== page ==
Responses of Forage Grass Seed Crops to Plant Growth Regulators in the Peace River Region of Canada
Khanal, N., Yoder, C., Azooz, R., Rahman, N., Otani, J., Klein-Gebbinck, H., Leighton, P. M., & Gauthier, T. (2021) Responses of Forage Grass Seed Crops to Plant Growth Regulators in the Peace River Region of Canada [Abstract]. ASA, CSSA, SSSA International Annual Meeting, Salt Lake City, UT. https://scisoc.confex.com/scisoc/2021am/meetingapp.cgi/Paper/133907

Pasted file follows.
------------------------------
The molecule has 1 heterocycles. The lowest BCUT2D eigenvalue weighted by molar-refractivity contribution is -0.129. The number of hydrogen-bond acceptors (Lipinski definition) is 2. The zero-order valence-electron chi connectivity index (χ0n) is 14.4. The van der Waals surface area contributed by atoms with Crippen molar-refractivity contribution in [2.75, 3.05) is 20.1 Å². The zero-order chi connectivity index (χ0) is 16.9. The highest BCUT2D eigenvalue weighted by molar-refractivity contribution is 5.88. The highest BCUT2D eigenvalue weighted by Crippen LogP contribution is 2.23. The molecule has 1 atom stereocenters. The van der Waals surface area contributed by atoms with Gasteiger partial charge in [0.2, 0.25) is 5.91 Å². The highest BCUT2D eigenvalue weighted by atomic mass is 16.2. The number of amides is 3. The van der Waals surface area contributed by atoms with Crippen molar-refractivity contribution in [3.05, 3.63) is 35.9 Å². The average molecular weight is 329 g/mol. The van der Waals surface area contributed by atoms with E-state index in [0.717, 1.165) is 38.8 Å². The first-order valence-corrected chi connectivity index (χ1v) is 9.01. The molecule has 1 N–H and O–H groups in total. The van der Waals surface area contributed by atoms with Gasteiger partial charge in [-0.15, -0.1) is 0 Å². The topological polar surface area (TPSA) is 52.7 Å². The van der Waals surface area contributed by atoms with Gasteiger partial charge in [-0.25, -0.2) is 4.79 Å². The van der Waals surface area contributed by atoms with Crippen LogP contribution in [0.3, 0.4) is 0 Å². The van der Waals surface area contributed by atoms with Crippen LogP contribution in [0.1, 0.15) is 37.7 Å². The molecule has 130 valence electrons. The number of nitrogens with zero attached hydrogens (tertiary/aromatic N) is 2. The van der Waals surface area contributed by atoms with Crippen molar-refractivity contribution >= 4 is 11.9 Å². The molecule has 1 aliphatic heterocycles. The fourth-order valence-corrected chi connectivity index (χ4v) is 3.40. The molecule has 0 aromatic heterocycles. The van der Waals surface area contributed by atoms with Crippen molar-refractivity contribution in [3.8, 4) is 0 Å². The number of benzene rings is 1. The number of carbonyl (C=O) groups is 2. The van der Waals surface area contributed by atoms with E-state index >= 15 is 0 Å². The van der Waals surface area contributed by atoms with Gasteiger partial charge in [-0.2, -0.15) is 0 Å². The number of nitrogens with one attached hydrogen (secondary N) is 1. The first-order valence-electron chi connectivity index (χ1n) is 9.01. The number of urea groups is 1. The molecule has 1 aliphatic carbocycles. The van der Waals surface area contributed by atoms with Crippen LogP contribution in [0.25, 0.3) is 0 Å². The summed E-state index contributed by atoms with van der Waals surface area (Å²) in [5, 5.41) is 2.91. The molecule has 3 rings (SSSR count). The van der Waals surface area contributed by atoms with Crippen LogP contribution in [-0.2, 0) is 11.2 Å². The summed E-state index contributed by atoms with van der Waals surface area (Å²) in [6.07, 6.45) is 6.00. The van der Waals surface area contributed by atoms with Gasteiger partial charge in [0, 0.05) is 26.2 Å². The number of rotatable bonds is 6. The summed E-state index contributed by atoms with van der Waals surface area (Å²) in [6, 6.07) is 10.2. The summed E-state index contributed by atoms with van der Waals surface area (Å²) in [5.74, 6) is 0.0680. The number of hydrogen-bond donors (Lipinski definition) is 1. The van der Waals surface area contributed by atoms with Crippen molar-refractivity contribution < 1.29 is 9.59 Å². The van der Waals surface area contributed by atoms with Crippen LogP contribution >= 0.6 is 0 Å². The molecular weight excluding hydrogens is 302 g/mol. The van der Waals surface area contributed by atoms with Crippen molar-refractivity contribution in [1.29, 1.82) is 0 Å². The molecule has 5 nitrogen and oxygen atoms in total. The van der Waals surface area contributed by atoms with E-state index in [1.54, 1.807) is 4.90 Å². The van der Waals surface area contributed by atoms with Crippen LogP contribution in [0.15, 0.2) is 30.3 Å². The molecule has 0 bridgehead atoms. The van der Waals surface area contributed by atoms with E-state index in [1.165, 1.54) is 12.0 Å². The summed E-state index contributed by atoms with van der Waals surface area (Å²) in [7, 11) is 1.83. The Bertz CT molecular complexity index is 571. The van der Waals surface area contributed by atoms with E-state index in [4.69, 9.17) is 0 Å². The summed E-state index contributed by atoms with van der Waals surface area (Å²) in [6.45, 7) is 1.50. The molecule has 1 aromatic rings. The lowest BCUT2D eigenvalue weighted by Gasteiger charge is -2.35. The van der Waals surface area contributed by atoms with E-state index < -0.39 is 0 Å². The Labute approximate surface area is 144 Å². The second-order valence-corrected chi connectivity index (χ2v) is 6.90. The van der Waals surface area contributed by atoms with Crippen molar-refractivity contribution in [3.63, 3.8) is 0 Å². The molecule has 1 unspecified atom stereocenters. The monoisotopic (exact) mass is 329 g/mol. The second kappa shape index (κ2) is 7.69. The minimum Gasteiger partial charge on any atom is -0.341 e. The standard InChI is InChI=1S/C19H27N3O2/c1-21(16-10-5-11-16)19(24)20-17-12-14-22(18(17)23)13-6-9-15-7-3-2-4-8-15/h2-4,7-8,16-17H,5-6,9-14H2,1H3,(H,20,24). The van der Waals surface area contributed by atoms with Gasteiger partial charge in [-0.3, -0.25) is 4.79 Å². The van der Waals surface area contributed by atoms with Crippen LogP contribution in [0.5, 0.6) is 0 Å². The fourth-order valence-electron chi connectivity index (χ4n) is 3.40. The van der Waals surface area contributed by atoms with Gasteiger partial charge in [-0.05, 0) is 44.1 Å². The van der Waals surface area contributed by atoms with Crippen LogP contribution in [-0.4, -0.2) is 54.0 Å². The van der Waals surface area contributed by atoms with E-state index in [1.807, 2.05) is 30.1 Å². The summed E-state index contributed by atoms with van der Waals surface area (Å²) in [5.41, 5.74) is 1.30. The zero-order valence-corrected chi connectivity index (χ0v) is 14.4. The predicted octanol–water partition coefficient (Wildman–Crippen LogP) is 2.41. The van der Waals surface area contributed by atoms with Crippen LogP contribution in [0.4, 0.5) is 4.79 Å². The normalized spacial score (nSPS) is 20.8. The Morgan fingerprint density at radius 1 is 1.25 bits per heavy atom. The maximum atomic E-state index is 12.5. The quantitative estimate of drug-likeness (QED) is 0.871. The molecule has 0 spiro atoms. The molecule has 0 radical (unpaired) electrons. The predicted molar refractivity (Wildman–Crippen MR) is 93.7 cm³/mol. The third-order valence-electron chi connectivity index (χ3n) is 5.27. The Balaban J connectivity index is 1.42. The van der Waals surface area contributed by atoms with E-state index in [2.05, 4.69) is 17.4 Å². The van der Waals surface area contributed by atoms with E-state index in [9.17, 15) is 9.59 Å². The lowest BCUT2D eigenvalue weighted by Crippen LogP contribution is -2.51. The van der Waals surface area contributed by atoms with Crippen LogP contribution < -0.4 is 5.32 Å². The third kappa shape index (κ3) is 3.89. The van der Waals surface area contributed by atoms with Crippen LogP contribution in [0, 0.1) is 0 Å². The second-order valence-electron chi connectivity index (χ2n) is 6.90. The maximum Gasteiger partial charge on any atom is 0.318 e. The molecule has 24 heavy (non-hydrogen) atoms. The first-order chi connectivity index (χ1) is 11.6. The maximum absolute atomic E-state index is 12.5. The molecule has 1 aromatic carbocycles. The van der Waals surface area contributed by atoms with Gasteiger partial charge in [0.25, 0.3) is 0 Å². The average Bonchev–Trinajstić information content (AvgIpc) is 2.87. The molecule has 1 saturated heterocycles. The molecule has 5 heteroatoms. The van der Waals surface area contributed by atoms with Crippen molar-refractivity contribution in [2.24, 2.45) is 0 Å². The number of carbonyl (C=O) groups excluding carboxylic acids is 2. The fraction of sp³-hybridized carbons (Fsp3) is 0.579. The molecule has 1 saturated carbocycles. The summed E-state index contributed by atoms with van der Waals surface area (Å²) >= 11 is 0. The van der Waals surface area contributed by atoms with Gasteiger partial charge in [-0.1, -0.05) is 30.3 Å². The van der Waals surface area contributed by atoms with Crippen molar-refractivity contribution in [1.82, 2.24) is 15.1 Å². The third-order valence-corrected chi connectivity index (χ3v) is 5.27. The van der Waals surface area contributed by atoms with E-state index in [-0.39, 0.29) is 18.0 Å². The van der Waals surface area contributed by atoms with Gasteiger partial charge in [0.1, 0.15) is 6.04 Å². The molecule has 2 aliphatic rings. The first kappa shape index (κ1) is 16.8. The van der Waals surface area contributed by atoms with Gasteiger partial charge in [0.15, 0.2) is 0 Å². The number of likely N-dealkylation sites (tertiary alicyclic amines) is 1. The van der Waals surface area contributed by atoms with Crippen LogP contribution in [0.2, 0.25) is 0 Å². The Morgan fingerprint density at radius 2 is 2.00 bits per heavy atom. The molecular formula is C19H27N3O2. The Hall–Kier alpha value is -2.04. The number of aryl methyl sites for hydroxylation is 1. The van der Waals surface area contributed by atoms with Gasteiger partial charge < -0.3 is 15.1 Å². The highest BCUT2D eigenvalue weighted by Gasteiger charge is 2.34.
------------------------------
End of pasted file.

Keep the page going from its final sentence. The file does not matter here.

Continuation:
Peace river region of Canada is one of the globally reputed regions for the seed production of temperate forages and turf-grasses. Pre-mature lodging reduces seed productivity of those crops, owing to impairment of photosynthesis, pollination and seed development. Controlling plant heights by means of plant growth regulators (PGRs) has been a growing agronomic practice to tackle the lodging problem and thereby reducing yield loss. Those PGRs act on gibberellic acid biosynthetic pathway inhibiting cell elongation. Various study results show that the anti-gibberellic PGRs reduce plant height, lodging and yield losses. A number of field experiments with PGRs were conducted on creeping red fescue (Festuca rubra L. ssp. rubra Gaudin), meadow bromegrass (Bromus riparius Rehm) and timothy (Phleum pratense L.) seed crops at Beaverlodge Research Farm in the Peace Riven region. Three PGRs namely trinexapac-ethyl, chlormequat chloride and ethephon were applied at two-node (BBCH 31-32) and/or early heading (BBCH 51-52) growth stages. The forage seed crop species exhibited differential and weather-dependent responses to PGR application. F. rubra showed no measurable phenotypic response to PGRs. The responses of B. riparius and P. pratense were differentially pronounced in terms of reduction in plant height and lodging, and increase in seed yield in different growing seasons. The crops grown under relatively optimal soil fertility and moisture regimes showed more pronounced responses to PGR application in terms of reduction in plant heights, tolerance to lodging and increase in yield. Further studies are needed to understand how the PGRs interact with photosynthesis, respiration, and anti-oxidant activities under drought, cold and heat stress, which are the agro-ecological realities of the different growing seasons.